[0006] To understand the impact of violating the BSSID channel uniqueness assumption, it should be appreciated that in accordance with protocol operation, a table is generally kept of BSSID information including the channel information. Thus, during, for example, the building of a table of known BSSIDs, a table entry for a given BSSID will be created and associated with the first channel that the BSSID is received from. If the same BSSID is received on a different channel, the table entry will be subsequently updated or overwritten with the new channel information. The effect of overwriting the table entry will be to hide the original BSSED channel preventing the roaming client from scanning for optimal channel. The ultimate effect is that the roaming client will always join the BSSID/channel that was scanned most recently, never having the ability to compare additional BSSID/channels to determine which BSSID/channel is a better choice.

[0007] It would be desirable therefore for a physical layer repeater that can address and resolve the above identified problems and issues. Resolving these issues in such an exemplary repeater would preferably not result in substantial additional costs or complexity. Further the resolution of the above identified issues should be consistent with continued support of protocol operation, for example, in accordance with the 802.11 protocol or other protocols.

SUMMARY OF THE INVENTION
[0008] The above identified problems and other problems can be solved by various exemplary methods, procedures and configurations as described herein in accordance with various exemplary embodiments.
[0009] In one embodiment, a physical layer repeater can conduct a physical layer repeating operation including, for example, receiving a modified protocol signal, such as a beacon frame or probe response, on a first channel associated with an access point (AP) and retransmitting a modified version of the protocol signal on a second channel. The exemplary physical layer repeater can include a transceiver, a baseband modulator/demodulator, commonly referred to as a modem coupled to the transceiver, and a processor that is coupled to the baseband modem. The processor can be configured to demodulate the modified protocol signal to obtain a first identifier associated with the AP and the first channel, such as the channel on which the protocol message is received from the AP in an unmodified portion thereof. A second, unique identifier can be demodulated, which is a unique identifier that can be assigned by the AP, in a modified portion of the modified protocol message. It will be appreciated that an unmodified protocol message would not contain the additional identifier, which, as will be explained provides advantages in situations where both the AP and repeater are "visible" that is, are within range of the client station or STA. The information from the modified portion of the modified protocol message, such as the second identifier can be retransmitted on the second channel, while the retransmission of the first identifier on the second channel can be suppressed or otherwise prevented.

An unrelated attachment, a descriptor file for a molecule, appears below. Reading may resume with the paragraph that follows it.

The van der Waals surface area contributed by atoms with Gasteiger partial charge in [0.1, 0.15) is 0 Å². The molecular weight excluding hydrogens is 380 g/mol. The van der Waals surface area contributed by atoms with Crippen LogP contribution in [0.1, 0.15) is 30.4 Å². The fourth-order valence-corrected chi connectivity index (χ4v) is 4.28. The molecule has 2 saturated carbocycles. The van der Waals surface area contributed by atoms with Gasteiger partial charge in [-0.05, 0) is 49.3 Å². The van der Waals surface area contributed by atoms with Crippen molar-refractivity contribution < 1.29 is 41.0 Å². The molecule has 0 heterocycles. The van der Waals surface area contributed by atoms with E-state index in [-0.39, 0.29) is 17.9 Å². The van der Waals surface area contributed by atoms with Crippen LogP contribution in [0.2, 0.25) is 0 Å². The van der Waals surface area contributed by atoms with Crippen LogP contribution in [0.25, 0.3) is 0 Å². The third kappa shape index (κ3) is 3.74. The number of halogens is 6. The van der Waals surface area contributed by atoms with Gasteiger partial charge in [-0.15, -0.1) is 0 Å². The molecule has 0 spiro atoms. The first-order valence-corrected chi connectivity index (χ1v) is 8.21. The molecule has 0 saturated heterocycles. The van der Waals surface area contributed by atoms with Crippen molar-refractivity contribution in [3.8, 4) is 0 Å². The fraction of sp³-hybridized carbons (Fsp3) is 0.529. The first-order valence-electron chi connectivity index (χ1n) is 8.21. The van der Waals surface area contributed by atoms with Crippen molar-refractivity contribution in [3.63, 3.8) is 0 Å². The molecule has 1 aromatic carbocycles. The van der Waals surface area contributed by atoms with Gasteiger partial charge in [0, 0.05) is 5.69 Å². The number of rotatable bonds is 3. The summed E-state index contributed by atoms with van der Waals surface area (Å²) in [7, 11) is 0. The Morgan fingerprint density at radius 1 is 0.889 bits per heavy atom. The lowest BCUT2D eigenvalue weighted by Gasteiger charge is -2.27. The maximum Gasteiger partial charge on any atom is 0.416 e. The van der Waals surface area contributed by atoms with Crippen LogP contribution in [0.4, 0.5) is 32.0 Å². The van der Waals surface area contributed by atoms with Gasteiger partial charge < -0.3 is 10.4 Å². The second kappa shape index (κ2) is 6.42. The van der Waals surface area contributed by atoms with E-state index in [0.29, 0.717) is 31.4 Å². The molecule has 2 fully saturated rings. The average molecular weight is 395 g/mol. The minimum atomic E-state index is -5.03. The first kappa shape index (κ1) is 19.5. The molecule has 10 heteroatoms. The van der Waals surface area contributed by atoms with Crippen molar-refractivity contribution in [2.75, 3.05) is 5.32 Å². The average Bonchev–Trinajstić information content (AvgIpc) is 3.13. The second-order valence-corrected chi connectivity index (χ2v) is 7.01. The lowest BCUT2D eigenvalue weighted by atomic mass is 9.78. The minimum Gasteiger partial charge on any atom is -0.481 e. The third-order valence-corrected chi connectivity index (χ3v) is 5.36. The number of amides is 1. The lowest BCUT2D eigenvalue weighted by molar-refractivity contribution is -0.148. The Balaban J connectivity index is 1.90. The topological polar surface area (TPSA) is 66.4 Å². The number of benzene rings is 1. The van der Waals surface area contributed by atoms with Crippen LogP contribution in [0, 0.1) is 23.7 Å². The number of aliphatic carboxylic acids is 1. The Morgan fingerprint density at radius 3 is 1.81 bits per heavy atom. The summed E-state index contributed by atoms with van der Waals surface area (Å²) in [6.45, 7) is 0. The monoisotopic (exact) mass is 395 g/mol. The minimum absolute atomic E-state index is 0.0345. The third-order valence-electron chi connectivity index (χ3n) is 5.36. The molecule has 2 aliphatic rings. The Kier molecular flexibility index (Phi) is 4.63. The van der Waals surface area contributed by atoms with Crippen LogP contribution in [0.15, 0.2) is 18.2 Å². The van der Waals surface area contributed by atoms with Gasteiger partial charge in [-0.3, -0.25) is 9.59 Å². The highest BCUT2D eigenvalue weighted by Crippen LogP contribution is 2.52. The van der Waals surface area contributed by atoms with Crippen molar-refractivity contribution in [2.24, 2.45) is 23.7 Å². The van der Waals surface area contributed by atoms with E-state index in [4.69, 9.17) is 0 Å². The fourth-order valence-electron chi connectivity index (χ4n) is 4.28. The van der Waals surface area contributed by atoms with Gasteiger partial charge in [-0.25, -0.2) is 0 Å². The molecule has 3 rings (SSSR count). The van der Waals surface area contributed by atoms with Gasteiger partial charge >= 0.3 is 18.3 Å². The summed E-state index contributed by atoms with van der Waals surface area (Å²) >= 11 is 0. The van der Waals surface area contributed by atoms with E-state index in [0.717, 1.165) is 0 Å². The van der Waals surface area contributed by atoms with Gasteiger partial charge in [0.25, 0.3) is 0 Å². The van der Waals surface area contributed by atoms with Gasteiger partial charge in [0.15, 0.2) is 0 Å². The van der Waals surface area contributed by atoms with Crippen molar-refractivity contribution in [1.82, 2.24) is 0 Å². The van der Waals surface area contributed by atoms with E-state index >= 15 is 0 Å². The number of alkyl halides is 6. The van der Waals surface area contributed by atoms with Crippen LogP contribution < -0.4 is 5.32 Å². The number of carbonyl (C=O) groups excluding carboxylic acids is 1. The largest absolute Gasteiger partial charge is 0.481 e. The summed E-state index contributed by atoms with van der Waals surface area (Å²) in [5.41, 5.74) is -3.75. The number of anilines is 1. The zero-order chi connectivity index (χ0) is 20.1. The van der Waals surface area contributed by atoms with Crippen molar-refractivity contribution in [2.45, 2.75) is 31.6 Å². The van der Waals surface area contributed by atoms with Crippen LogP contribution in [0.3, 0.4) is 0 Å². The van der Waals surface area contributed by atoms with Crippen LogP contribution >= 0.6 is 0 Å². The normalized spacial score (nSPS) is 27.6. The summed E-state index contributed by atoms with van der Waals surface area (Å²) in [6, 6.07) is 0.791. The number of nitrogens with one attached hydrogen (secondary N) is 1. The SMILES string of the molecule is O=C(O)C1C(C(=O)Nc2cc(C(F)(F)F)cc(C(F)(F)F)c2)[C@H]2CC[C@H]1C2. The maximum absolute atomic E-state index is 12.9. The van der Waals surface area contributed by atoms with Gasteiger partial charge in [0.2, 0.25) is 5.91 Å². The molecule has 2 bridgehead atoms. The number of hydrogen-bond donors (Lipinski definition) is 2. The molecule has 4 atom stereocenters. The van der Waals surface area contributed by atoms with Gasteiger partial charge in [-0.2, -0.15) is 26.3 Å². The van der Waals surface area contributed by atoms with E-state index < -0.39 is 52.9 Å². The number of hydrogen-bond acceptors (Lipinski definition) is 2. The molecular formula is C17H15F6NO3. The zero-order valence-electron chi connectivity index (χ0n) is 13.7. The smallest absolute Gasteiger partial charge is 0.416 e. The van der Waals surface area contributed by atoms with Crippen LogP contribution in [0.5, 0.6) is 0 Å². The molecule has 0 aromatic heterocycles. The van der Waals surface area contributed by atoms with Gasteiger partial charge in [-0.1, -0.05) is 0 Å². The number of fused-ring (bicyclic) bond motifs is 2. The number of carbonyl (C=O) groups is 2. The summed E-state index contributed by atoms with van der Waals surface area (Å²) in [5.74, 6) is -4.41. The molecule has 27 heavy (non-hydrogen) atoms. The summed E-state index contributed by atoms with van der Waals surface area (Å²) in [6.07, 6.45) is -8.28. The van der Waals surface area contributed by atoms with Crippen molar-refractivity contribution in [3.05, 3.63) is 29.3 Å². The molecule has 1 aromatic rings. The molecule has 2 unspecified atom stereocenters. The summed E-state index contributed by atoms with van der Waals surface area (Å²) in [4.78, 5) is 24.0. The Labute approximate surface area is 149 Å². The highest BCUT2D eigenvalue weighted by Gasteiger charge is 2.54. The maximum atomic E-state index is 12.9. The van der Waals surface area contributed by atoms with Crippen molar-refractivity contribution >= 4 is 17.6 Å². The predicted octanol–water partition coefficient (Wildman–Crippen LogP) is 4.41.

[0010] It will further be appreciated that the physical layer repeater can be further configured to cause the AP to transmit the modified protocol signal by notifying the AP that the physical layer repeater can process the modified protocol signal by, for example, sending a series of probe requests or the like. In the situation where the modified protocol signal includes a beacon frame, the modified portion will then include a unique BSSID such as BSSIDrepeater that can be used to establish an additional virtual network. In addition, the modified portion can include an invalid information element (IE) such as IE = 0 to notify the repeater node that the AP has the capability to send modified protocol messages. Still further, the first identifier can include a BSSID associated with the AP and an information element (IE) associated with the first channel, while the second identifier can include a unique BSSIDrepeater-In the case where the repeater sends probe requests, the modified protocol signal can include a probe response and the modified portion thereof can include the unique BSSIDrepeater and an invalid information element (IE).